Tuesday, September 30, 2014

Darling and Sprite

It's been a long time since I've written and I'm not sure why I feel compelled today.  Listening to my gut is something I've learned to value in my increasing age, however, so I will listen once again this morning.

There's a new show on Amazon called "Transparent." I watched the pilot and it seems like it might be a good show.  I came to know about this show because Romeo and Juliet's good friend from college came to visit and shared this with me.  (Romeo and Julie live with us for the time being as they attempt to find decent jobs and save some money.) This good friend, who I will refer to as Darling because he is both physically and soulfully such, is gay.  He has not come out officially to his parents, although he thinks they suspect.  Their solution to his homosexuality was therapy, initially, so you can imagine that he will never share that some of this theatrical pursuits have included roles in drag.  Darling is one of those men who is not transgender, nor transexual, but does seem to enjoy the aspects of cross-dressing when he plays the role of a woman.  Frustratingly, to this woman, he looks better than most women when he is in drag!!!!

Darling shared this with me as he is a staunch supporter of DJ, naturally.  I say "naturally" not so much because he is gay and therefore more accepting of other marginalized people, although that's true, but more because Darling is naturally more accepting of anyone because that seems to be who he is.  He and I have had some remarkable conversations, some of which pertain to the topic of the transgender subject, and DJ specifically.

As a result of my sharing some of our story with Darling, I am reminded of what a remarkable journey it's been, and still is, with DJ.  The first few years were pretty rough and I frankly am concerned that my blog may have made light of our struggles.  The last thing I would want to do is paint a glossy picture so that other parents who might read this would worry that their child isn't doing as well as DJ seemed to be in my blogs.

There were so many days that I felt hopeful and I wrote prolifically on those days.  There were many, many, many days where Bulldog and I were full of despair as we watched our darling girl struggle, hurt, self-destruct, only to try again and not give up.  Some days were very dark indeed and in desperation, I acted out on more than one occasion; to his credit, Bulldog never did, however.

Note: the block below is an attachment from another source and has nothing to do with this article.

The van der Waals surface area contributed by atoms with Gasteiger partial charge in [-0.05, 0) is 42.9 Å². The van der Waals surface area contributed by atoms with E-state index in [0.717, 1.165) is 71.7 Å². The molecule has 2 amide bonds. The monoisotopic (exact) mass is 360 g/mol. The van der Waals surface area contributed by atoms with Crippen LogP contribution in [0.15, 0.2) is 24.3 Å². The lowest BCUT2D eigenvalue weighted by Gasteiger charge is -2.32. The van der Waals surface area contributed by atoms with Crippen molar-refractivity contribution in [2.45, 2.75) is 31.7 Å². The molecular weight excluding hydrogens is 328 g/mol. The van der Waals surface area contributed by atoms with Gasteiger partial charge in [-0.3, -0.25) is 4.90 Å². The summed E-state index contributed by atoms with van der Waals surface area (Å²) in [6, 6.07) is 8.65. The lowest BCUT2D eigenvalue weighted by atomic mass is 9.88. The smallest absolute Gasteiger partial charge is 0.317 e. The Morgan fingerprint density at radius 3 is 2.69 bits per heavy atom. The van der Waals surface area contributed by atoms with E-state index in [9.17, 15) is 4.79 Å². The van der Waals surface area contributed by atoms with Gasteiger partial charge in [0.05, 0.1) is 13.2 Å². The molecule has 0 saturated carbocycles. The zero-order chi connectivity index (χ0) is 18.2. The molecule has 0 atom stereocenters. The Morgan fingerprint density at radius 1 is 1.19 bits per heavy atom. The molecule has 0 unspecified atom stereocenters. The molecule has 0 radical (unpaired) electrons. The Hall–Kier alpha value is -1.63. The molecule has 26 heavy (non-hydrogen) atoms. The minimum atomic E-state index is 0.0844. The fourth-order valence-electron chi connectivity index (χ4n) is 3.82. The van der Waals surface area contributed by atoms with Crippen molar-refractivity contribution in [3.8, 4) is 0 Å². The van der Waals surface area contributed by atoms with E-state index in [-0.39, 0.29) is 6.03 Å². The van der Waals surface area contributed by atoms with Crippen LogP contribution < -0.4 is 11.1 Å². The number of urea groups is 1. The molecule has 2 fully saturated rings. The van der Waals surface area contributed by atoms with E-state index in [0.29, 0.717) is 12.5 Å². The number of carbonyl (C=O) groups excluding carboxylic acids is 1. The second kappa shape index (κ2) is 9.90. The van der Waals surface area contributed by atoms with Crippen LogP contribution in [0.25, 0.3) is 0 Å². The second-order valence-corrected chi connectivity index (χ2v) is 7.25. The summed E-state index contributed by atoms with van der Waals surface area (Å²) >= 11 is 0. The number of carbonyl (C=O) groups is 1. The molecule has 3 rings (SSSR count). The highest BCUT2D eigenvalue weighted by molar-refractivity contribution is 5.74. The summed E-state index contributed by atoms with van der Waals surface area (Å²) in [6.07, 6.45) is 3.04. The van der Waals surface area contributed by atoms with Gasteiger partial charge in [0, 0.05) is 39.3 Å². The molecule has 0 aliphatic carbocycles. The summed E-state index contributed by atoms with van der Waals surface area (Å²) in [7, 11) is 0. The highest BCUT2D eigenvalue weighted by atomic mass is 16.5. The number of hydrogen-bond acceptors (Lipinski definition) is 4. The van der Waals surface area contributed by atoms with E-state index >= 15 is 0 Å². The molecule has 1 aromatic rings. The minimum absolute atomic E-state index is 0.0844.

The worry that parents experience is double what they normally experience with their children whose insides and outsides match.  Parents whose children have other significant challenges may understand this dynamic, as well.  Raising children who are pretty much the norm is hard enough; raising children with special attributes is harder.  To be a "good enough" parent for most kids is simply "good enough."  To be a "good enough" parent to a child with special attributes or special needs requires the parent to be more than "good enough" and it's not easy.

It's important for parents to know that when you falter, and you will, as long as you continue to love and accept your child, you have not failed.  If you failed to love and accept your child well, you are permitted another chance to try again, in most cases.  Most kids (even adult kids) just want their parents to love and accept them.

DJ is doing quite well but it took four and half years to get here.  She recently came off of her mood-stabilizing medications and is doing well.  She actually took a road trip to see a friend at college and had a great time. We will call this friend "Sprite" as she is a tiny little person with a joyful personality despite some devastating personal losses.  Sprite has been a wonderful friend to DJ and we were worried about her leaving for her college which was three hours away.  But it doesn't seem to deter their friendship and it's provided DJ with an impetus to strike out on her own a bit more.

She continues to love physics and loves learning. This has sustained her in many of her dark and lonely moments.  Music, learning, physics were her friends many times, when her other friends deserted her.   It sounds sad, and in some ways, is sad; but her resilience was in finding solace in these friends, for which Bulldog and I are grateful.

Know that this parent of a transgender young adult is always thinking of other transgender kids, and their families, as well as transgender adults who are finding a way to conduct their lives and be true to themselves.  All of you folks are an as yet undiscovered wealth of strength and information that others would be lucky to embody.  Peace to you all and I will be in touch again.